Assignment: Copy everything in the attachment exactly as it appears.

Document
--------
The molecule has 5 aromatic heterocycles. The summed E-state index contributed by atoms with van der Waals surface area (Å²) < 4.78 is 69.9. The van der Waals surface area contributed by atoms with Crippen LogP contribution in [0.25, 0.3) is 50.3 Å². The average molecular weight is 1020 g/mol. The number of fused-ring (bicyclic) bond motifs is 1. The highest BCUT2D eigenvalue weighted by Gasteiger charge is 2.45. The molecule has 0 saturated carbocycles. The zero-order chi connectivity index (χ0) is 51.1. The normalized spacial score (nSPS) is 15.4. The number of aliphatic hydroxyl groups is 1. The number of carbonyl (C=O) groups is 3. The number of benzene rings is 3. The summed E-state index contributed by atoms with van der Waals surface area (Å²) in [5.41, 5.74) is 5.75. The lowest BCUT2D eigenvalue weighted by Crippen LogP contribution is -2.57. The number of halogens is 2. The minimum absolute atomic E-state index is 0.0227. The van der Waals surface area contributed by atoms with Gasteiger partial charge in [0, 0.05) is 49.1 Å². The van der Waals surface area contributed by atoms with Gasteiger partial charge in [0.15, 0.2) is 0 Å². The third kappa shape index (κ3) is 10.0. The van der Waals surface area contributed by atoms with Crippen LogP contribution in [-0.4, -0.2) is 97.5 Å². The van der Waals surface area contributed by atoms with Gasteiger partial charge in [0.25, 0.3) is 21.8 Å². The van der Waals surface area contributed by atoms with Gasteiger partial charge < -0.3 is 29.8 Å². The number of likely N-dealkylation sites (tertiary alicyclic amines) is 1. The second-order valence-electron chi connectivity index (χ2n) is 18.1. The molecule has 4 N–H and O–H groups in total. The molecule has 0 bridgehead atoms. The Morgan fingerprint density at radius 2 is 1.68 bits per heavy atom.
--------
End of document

The molecule has 5 aromatic heterocycles. The summed E-state index contributed by atoms with van der Waals surface area (Å²) < 4.78 is 69.9. The van der Waals surface area contributed by atoms with Crippen LogP contribution in [0.25, 0.3) is 50.3 Å². The average molecular weight is 1020 g/mol. The number of fused-ring (bicyclic) bond motifs is 1. The highest BCUT2D eigenvalue weighted by Gasteiger charge is 2.45. The molecule has 0 saturated carbocycles. The zero-order chi connectivity index (χ0) is 51.1. The normalized spacial score (nSPS) is 15.4. The number of aliphatic hydroxyl groups is 1. The number of carbonyl (C=O) groups is 3. The number of benzene rings is 3. The summed E-state index contributed by atoms with van der Waals surface area (Å²) in [5.41, 5.74) is 5.75. The lowest BCUT2D eigenvalue weighted by Crippen LogP contribution is -2.57. The number of halogens is 2. The minimum absolute atomic E-state index is 0.0227. The van der Waals surface area contributed by atoms with Gasteiger partial charge in [0, 0.05) is 49.1 Å². The van der Waals surface area contributed by atoms with Gasteiger partial charge in [0.15, 0.2) is 0 Å². The third kappa shape index (κ3) is 10.0. The van der Waals surface area contributed by atoms with Crippen LogP contribution in [-0.4, -0.2) is 97.5 Å². The van der Waals surface area contributed by atoms with Gasteiger partial charge in [0.25, 0.3) is 21.8 Å². The van der Waals surface area contributed by atoms with Gasteiger partial charge < -0.3 is 29.8 Å². The number of likely N-dealkylation sites (tertiary alicyclic amines) is 1. The second-order valence-electron chi connectivity index (χ2n) is 18.1. The molecule has 4 N–H and O–H groups in total. The molecule has 0 bridgehead atoms. The Morgan fingerprint density at radius 2 is 1.68 bits per heavy atom.